To verify the above statements, let’s look to the globally accepted, de facto standard for disclosing vulnerabilities: the CVE database. You can access this at https://cve.mitre.org. Once there, just enter in the name of a company that makes software.

The author of the Security magazine article offers a few best practices for engaging hackers, which include:

  • Ethical hackers are a community with a diverse skillset who focus on different types of vulnerabilities, so it’s important to clearly define the type of data you are trying to protect.
     
  • Engage hackers with respect for what they do, and acknowledge them properly if a reported vulnerability is significant. According to the author, hackers want to be “paid for their time – or at least acknowledged for their contribution.”
     
  • Provide a clear line of communication and assign a point person that hackers can reach out to. “As hackers, when we find a vulnerability, we search across the Internet to see which organizations might be affected. I once woke someone up at 3 a.m. to report a vulnerability that could have been a company shutdown event.”

Lastly, the article advises readers to remain in communication with the hacker after the vulnerability is reported. You’ll need to patch it first, then test to ensure it has been fixed, and finally re-engage the hacker to ensure the solution worked.

For companies engaging hackers for the first time, bug bounty platforms can support the process. For more about this and to read the entire article, click here.

IMPORTANT! This model requires non-standard firmware. Do Not Install standard firmware (e.g. v.4.1.xx) on this model. Doing so will permanently damage your system. You must use custom firmware v.4.1.25 from the iDS-9632NXI-I8/16S product page.

View the most updated version of this document here:

https://techsupportca.freshdesk.com/en/support/solutions/articles/17000113531-i-series-nvr-firmware-upgrade-instructions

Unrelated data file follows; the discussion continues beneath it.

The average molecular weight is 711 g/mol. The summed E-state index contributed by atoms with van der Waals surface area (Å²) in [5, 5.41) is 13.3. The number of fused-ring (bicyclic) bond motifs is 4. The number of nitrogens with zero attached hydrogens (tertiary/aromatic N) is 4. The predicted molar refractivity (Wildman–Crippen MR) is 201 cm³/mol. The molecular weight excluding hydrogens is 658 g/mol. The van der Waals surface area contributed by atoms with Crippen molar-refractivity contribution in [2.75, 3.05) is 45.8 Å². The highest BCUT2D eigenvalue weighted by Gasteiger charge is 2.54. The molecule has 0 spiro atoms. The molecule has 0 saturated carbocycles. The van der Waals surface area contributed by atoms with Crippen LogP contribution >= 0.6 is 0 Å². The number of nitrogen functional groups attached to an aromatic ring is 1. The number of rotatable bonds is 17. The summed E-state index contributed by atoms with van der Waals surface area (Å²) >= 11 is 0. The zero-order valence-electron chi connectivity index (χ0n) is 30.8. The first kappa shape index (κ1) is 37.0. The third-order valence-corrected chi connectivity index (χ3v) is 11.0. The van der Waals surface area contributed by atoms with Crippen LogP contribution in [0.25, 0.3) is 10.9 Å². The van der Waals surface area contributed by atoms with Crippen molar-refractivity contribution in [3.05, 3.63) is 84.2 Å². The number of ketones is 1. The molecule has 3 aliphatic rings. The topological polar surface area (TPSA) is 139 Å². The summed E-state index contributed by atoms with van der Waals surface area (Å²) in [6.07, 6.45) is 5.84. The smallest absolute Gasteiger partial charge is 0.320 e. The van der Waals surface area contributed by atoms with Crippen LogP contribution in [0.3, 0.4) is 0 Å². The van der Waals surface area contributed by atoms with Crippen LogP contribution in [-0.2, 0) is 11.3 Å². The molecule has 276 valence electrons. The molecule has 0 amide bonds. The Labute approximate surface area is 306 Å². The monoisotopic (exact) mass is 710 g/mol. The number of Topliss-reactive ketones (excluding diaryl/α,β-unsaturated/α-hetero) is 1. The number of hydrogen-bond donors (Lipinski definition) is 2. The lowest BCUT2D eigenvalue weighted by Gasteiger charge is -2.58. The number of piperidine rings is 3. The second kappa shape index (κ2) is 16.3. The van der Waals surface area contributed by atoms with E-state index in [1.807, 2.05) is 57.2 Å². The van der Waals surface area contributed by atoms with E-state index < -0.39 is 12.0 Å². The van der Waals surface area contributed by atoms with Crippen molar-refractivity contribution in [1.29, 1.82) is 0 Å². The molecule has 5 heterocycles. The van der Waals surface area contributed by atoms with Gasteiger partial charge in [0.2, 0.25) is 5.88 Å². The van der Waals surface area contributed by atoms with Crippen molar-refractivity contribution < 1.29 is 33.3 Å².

The I-series NVR (such as the DS-7716NI-I4) is one of Hikvision's most popular and feature-rich recorders. As such, many firmware revisions have been introduced over the years to continually ensure the product is compatible with the newest technology available. Due to the many revisions, we recommend that the user closely follows the instructions below in order to reduce the amount of time spent as well as the chance of failure.

 

Database Optimization and Repair

As more affordable IP cameras are introduced over time with greater video resolution and data sizes, more efficient database management also becomes necessary. The introduction of firmware v4.0 brought about a new database architecture in order to be futureproof.

 

After upgrading to v4.X, the recorder database will need to be converted and optimized. If you are experiencing issues where playback is expected but not found, make sure "Database Repair" is performed as indicated in the procedures and scenarios below.

 

Preparing the Upgrade

Before proceeding with upgrade, it is recommended that NVR configuration file is exported from the NVR over the network or on to a local USB drive.

 

Upgrading from v3.4.92 build 170518 or Older

  1. All recorders must reach v3.4.92 before proceeding further. Upgrading from versions before v3.4.92 directly to any version of v4.X will likely cause the recorder to fail.
  2. If the recorder is already at v3.4.92, a full factory default is highly recommended before upgrading to any version of v4.X. There is a high chance of unit failure (requiring RMA) if the unit is not defaulted before upgrade.
  3. After reaching v3.4.92 and performing a full factory default, an upgrade directly to v4.50.00 is acceptable.
  4. After the upgrade is completed and the recorder is reprogrammed, it may be beneficial to perform a Database Repair. For details, refer to the section "Database Optimization and Repair" above.
  5. To verify repair progress, you may refer to the HDD status, or search the recorder log for repair started and stopped entries. Note that while the HDD is repairing, new recordings are still being made, but some existing recordings may not be searchable until repair is complete.
  6. If you continue to observe playback issues after database repair, ensure there are no power, network, or motion detection issues. Should the problem persist, contact technical support.

 

Upgrading from Any v4.X Build to v4.50.00.

  1. Any v4.X build can be upgraded directly to v4.50.00.
  2. Export configuration is highly recommended before performing the upgrade.
  3. If upgrading from any v4.X version that was not v4.22.005, a Database Repair is recommended. Refer to Step 4 and onwards in the previous section.

 

Downgrading

Downgrading is not recommended. Due to new features and parameters constantly being added, downgrading may cause the NVR to factory default itself or require a manual default to operate properly.